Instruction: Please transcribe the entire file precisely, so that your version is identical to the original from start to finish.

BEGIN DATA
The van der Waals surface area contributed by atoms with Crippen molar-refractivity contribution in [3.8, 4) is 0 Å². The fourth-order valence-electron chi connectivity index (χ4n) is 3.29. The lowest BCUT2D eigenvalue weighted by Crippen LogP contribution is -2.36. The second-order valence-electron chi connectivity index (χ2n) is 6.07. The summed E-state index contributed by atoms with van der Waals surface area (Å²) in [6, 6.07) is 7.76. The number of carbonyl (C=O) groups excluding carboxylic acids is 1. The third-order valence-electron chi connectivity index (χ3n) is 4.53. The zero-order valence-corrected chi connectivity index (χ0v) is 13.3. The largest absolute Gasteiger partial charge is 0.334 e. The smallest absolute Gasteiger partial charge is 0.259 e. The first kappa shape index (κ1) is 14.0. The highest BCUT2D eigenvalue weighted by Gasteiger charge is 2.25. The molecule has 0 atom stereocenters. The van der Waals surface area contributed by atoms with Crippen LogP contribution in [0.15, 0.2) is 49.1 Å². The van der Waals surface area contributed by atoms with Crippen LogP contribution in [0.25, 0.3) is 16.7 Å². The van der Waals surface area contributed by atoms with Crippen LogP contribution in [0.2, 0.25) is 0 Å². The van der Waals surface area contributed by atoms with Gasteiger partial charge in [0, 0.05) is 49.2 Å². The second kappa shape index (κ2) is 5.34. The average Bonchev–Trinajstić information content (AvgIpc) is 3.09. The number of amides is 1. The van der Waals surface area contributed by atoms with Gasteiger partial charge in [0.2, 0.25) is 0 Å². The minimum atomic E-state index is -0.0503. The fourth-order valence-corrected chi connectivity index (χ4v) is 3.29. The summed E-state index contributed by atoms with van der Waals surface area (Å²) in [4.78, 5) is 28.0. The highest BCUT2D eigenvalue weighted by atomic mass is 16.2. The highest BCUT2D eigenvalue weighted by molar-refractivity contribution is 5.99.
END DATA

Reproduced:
The van der Waals surface area contributed by atoms with Crippen molar-refractivity contribution in [3.8, 4) is 0 Å². The fourth-order valence-electron chi connectivity index (χ4n) is 3.29. The lowest BCUT2D eigenvalue weighted by Crippen LogP contribution is -2.36. The second-order valence-electron chi connectivity index (χ2n) is 6.07. The summed E-state index contributed by atoms with van der Waals surface area (Å²) in [6, 6.07) is 7.76. The number of carbonyl (C=O) groups excluding carboxylic acids is 1. The third-order valence-electron chi connectivity index (χ3n) is 4.53. The zero-order valence-corrected chi connectivity index (χ0v) is 13.3. The largest absolute Gasteiger partial charge is 0.334 e. The smallest absolute Gasteiger partial charge is 0.259 e. The first kappa shape index (κ1) is 14.0. The highest BCUT2D eigenvalue weighted by Gasteiger charge is 2.25. The molecule has 0 atom stereocenters. The van der Waals surface area contributed by atoms with Crippen LogP contribution in [0.15, 0.2) is 49.1 Å². The van der Waals surface area contributed by atoms with Crippen LogP contribution in [0.25, 0.3) is 16.7 Å². The van der Waals surface area contributed by atoms with Crippen LogP contribution in [0.2, 0.25) is 0 Å². The van der Waals surface area contributed by atoms with Gasteiger partial charge in [0, 0.05) is 49.2 Å². The second kappa shape index (κ2) is 5.34. The average Bonchev–Trinajstić information content (AvgIpc) is 3.09. The number of amides is 1. The van der Waals surface area contributed by atoms with Gasteiger partial charge in [0.2, 0.25) is 0 Å². The minimum atomic E-state index is -0.0503. The fourth-order valence-corrected chi connectivity index (χ4v) is 3.29. The summed E-state index contributed by atoms with van der Waals surface area (Å²) in [4.78, 5) is 28.0. The highest BCUT2D eigenvalue weighted by atomic mass is 16.2. The highest BCUT2D eigenvalue weighted by molar-refractivity contribution is 5.99.